Midnight. Some of the shoulder-strappers have gone to the theatre and the others are snoring away in their tents. In order to keep awake I am writing up the day's doings. A prayer meeting has been going on in the men's quarters since dark and is in full blast yet. It would be laughable only for their earnestness, which beats all I have yet witnessed. They sing more than they pray, and their hymns I have never seen in print. One of them I can repeat the first and last lines of, the middle being made up of variations. It starts "This lower world's a hell for us," and closes with "Where Jesus rides on a big white hoss." It was not funny, they were too much in earnest. Matt, who has just got in from the theatre, says he hopes it sounds better in heaven than it does here, and I haven't a doubt that it does. Abe Linkum comes in for a full share, his name being used as often in their praises as that of the Deity.

258. John Adams

Ferrol, 12 December, 1779.

The French consul had agreed to carry me, Mr. Dana, Mr. Allen, and my three children and our three servants, this day to Corunna, which is about five leagues from this place, by water, in a barge of fourteen oars, but the weather proved so boisterous that it was impossible to go.

To give you some idea of the place where we are, Cape Finisterre and Cape Ortegal are two long arms of land stretched out into the sea, which embrace a large body of water. Within this bay are two other points of land, within one of which is Ferrol, where we now are, and within the other is Corunna, where we intended to have gone this day, if the weather had permitted; but we hope to go to-morrow. We can get neither horses nor mules nor carriages, in this place, for ourselves or our baggage, which I am much surprised at, as it is so grand a port. Living and conveniences for conveyance are very dear in this place, which will run my expenses very high. There is nothing remarkable here but the natural strength of the place and the artificial fortifications, together with the arsenals, dry docks, barracks, and military matters by sea and land. The city is small, not very well built nor accommodated. Very little commerce or manufactures, industry or diversions. There are two or three elegant Churches, and there is an Italian opera. There is the appearance of much devotion, and there are many ecclesiastics.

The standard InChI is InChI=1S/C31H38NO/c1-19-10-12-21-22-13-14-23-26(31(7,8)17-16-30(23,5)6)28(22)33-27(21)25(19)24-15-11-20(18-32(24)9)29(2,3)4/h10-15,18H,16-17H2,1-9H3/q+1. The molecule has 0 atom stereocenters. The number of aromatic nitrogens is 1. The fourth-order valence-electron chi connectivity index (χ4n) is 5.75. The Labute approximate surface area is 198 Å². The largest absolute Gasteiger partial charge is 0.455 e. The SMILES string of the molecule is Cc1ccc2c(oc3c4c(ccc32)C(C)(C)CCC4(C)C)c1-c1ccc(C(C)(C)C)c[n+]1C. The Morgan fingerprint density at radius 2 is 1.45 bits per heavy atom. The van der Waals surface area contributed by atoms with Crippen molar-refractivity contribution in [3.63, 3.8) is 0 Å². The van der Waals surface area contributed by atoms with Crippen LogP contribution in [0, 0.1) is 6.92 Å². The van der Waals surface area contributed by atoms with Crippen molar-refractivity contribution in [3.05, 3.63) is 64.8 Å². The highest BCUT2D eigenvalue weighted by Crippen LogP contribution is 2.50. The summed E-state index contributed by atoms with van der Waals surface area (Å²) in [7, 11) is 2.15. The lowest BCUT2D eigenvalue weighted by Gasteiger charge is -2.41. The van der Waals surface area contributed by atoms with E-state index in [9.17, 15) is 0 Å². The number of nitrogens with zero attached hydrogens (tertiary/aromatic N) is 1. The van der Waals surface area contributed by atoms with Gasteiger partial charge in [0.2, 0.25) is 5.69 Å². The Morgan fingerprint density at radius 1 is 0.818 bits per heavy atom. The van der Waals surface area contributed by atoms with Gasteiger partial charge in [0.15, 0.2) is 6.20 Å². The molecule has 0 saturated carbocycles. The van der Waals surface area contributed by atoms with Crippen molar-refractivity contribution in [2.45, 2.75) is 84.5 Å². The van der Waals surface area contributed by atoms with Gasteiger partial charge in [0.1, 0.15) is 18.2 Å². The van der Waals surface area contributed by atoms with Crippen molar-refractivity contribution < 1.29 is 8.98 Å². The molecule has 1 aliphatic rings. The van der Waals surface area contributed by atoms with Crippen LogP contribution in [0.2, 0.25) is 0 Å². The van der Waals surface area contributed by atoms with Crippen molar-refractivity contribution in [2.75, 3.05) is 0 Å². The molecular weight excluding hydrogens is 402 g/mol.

It is dull enough to be in a country, so wholly ignorant of the language and usages; but we have furnished ourselves with a dictionary and grammar, and are learning every hour. Charles is much pleased with what he sees and hears, and behaves very discreetly. John is writing to you and his sister and brother. I excused myself from dining to-day on board the Souverain  and on board the Jason, two French men-of-war. Yesterday I dined on board the Triomphant, and the children on board the Jason. The French officers appear to-day with cockades in honor of the triple alliance—-a large white ribbon for the French, a smaller red one for the Spaniards, and a black one for the Americans, which makes a pretty appearance.

Upon looking a little into the Spanish language, I find it so very nearly like the Latin that I am persuaded we shall learn more of it in a month than we did of French in half a year. The manners of the Spaniards and French are as opposite as grave and gay. The dress of the Spanish officers is much like the French. That of the people a little different. Men and women, gentlemen and ladies, are very fond of long hair, which often reaches, braided in a queue or bound round with a black ribbon, almost to their hams. The ladies wear cloaks, black or white, which come over their heads and shoulders and reach down to their waists. They have fine black eyes, and consequently dark but yet lively complexions.

When, oh when shall I see you again, and live in peace?

The Russian ambassador lately appointed to relieve the one lately in London, passed through France and was a fortnight or three weeks at Paris, from whence the shrewd politicians have conjectured that peace was about to be mediated by that power. But it is said that England is as reluctant to acknowledge the independence of America as to cede Gibraltar, the last of which is insisted upon as well as the first. But this is only bruit. Adieu.